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Chapter 13

PSYB10 – Chapter 13 – Aggression.pdf


Department
Psychology
Course Code
PSYB10H3
Professor
Yoel Inbar
Chapter
13

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PSYB10 – Chapter 13 – Aggression
Term
Definition
Example
Hostile
Aggression
Refers to behavior motivates by feelings of anger
and hostility and whose primary aim is to harm
another: either physically or psychologically
Genocide in Rwanda emerged in
part for purely hostile reasons:
Hutus seeking revenge on Tutsis
out of anger about past hostilities
Instrumental
Aggression
Refers to behavior that is intended to harm another
in the service of motives other than pure hostility
Much aggression involves a mix of hostile and
instrumental motives = football player intentionally
harming another out of aggressive emotion (hostile)
or for example because he wants to make his team
win (instrumental)
People harm others to gain status,
to attract attention, to acquire
wealth and to advance political/
ideological causes
Some of the genocide in Rwanda
was done in pursuit of political
purposes: The Hutus were seeking
to displace the more powerful
Tutsis.
Frustration
Determinant of aggression = Frustration
! The thwarting of an individual’s attempts to
achieve some goal. Individuals act aggressively
when they feel thwarted in their attempt to reach
their goal (according to our beloved Miller and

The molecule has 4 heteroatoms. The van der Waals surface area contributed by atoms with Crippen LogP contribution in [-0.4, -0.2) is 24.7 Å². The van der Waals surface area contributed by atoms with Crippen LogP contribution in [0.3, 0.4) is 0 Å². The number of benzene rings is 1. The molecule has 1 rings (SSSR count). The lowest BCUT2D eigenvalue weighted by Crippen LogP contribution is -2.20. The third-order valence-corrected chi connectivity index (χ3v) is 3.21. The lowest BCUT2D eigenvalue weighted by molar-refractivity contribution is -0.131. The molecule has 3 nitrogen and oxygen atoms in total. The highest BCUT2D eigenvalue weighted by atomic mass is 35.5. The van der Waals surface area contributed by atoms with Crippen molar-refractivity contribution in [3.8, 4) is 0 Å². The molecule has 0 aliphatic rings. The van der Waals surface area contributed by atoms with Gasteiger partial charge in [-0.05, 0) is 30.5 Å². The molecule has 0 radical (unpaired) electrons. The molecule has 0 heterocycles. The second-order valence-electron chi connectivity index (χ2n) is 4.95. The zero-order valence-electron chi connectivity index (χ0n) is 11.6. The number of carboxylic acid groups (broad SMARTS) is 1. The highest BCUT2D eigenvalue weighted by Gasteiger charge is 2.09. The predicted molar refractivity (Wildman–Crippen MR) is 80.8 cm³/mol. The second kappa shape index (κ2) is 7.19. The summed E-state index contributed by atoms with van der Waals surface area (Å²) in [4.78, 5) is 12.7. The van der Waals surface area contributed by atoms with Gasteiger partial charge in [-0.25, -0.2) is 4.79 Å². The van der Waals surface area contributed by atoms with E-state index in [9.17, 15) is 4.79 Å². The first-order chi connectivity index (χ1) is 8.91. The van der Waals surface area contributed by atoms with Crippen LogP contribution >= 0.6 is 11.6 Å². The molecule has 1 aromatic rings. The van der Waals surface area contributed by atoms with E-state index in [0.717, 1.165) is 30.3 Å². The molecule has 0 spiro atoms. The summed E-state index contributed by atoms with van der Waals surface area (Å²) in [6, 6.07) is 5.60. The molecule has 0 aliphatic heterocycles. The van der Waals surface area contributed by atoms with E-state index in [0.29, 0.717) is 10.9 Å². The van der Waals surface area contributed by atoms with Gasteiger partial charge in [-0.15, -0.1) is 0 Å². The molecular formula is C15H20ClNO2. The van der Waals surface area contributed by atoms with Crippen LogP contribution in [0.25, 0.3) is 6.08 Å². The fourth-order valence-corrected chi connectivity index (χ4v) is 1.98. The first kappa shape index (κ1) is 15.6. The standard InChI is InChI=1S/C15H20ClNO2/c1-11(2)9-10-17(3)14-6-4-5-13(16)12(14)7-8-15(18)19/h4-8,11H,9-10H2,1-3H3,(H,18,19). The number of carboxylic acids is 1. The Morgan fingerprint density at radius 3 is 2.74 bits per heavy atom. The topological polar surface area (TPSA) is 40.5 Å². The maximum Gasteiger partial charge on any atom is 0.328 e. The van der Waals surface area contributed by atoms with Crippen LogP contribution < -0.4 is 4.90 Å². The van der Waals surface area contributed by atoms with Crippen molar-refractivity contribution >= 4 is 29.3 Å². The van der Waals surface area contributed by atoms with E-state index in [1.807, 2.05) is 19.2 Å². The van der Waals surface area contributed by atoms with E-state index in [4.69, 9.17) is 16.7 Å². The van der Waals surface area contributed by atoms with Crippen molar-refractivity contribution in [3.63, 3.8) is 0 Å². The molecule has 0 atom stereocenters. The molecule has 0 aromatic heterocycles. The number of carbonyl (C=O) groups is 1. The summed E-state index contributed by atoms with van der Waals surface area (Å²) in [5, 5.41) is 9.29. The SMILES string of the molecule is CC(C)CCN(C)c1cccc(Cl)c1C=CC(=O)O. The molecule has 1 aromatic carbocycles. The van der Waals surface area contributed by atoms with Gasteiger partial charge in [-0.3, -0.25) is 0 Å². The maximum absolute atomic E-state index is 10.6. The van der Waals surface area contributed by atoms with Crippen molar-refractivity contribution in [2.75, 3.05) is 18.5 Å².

Dollard)
Apparently they both said aggression increases in
direct proportion to:
1) Amount of satisfaction a person anticipates
receiving from meeting the goal
2) How completely the person is prevented
from achieving the goal
3) How frequently the person is blocked from
achieving this goal
4) How close the individual believes he/she is
to achieving that goal
Study =
- A confederate cut in front of
people waiting patiently in a line
for a movie
In one condition – the target was
12th in line and in the other the
target was 2nd in line
The target who was 2nd in line was
much more aggressive in response
than the target in 12th place – just
like the frustration-aggression
hypothesis suggests "
Learned
Helplessness
Frustration might not always lead to aggression (2nd
problem with frustration-aggression hypothesis)
Learned helplessness = passive and depressive
responses some people show when their goals are
blocked and they believe they have no control over
their outcomes.
Study =
Dogs were shocked and were
prevented from escaping the pain
(cruelty)
After repeated exposure to this
uncontrollable negative stimulus
the dogs no longer responded with
aggression – instead they
collapsed into this pitiful state of
resignation and helplessness
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